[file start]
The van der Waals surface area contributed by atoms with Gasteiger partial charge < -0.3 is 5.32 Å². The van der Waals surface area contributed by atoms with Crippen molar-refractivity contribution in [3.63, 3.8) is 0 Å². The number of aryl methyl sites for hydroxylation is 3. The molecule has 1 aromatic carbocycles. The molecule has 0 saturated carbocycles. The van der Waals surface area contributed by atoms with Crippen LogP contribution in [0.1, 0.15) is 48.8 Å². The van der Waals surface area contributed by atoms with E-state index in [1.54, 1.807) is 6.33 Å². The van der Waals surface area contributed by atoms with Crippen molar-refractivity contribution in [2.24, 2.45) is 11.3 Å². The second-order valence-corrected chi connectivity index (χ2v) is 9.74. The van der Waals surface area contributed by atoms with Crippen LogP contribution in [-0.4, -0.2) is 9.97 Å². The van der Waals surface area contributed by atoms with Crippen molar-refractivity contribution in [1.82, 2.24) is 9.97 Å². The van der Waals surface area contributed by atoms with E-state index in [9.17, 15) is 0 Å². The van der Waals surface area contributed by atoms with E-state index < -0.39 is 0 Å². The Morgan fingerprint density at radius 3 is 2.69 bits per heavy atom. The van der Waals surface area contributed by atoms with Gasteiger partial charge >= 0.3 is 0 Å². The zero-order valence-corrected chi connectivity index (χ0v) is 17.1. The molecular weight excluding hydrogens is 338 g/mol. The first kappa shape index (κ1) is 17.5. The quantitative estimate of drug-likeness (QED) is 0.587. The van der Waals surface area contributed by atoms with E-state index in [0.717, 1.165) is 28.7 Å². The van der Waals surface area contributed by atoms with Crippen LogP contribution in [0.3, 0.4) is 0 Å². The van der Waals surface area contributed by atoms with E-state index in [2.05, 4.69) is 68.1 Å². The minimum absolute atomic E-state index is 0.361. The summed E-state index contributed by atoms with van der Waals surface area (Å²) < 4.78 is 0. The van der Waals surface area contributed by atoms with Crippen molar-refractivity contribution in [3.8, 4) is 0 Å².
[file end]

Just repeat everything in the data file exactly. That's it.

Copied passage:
The van der Waals surface area contributed by atoms with Gasteiger partial charge < -0.3 is 5.32 Å². The van der Waals surface area contributed by atoms with Crippen molar-refractivity contribution in [3.63, 3.8) is 0 Å². The number of aryl methyl sites for hydroxylation is 3. The molecule has 1 aromatic carbocycles. The molecule has 0 saturated carbocycles. The van der Waals surface area contributed by atoms with Crippen LogP contribution in [0.1, 0.15) is 48.8 Å². The van der Waals surface area contributed by atoms with E-state index in [1.54, 1.807) is 6.33 Å². The van der Waals surface area contributed by atoms with Crippen molar-refractivity contribution in [2.24, 2.45) is 11.3 Å². The second-order valence-corrected chi connectivity index (χ2v) is 9.74. The van der Waals surface area contributed by atoms with Crippen LogP contribution in [-0.4, -0.2) is 9.97 Å². The van der Waals surface area contributed by atoms with Crippen molar-refractivity contribution in [1.82, 2.24) is 9.97 Å². The van der Waals surface area contributed by atoms with E-state index in [9.17, 15) is 0 Å². The van der Waals surface area contributed by atoms with E-state index < -0.39 is 0 Å². The Morgan fingerprint density at radius 3 is 2.69 bits per heavy atom. The van der Waals surface area contributed by atoms with Gasteiger partial charge >= 0.3 is 0 Å². The zero-order valence-corrected chi connectivity index (χ0v) is 17.1. The molecular weight excluding hydrogens is 338 g/mol. The first kappa shape index (κ1) is 17.5. The quantitative estimate of drug-likeness (QED) is 0.587. The van der Waals surface area contributed by atoms with E-state index in [0.717, 1.165) is 28.7 Å². The van der Waals surface area contributed by atoms with Crippen LogP contribution in [0.3, 0.4) is 0 Å². The van der Waals surface area contributed by atoms with E-state index in [2.05, 4.69) is 68.1 Å². The minimum absolute atomic E-state index is 0.361. The summed E-state index contributed by atoms with van der Waals surface area (Å²) < 4.78 is 0. The van der Waals surface area contributed by atoms with Crippen molar-refractivity contribution in [3.8, 4) is 0 Å².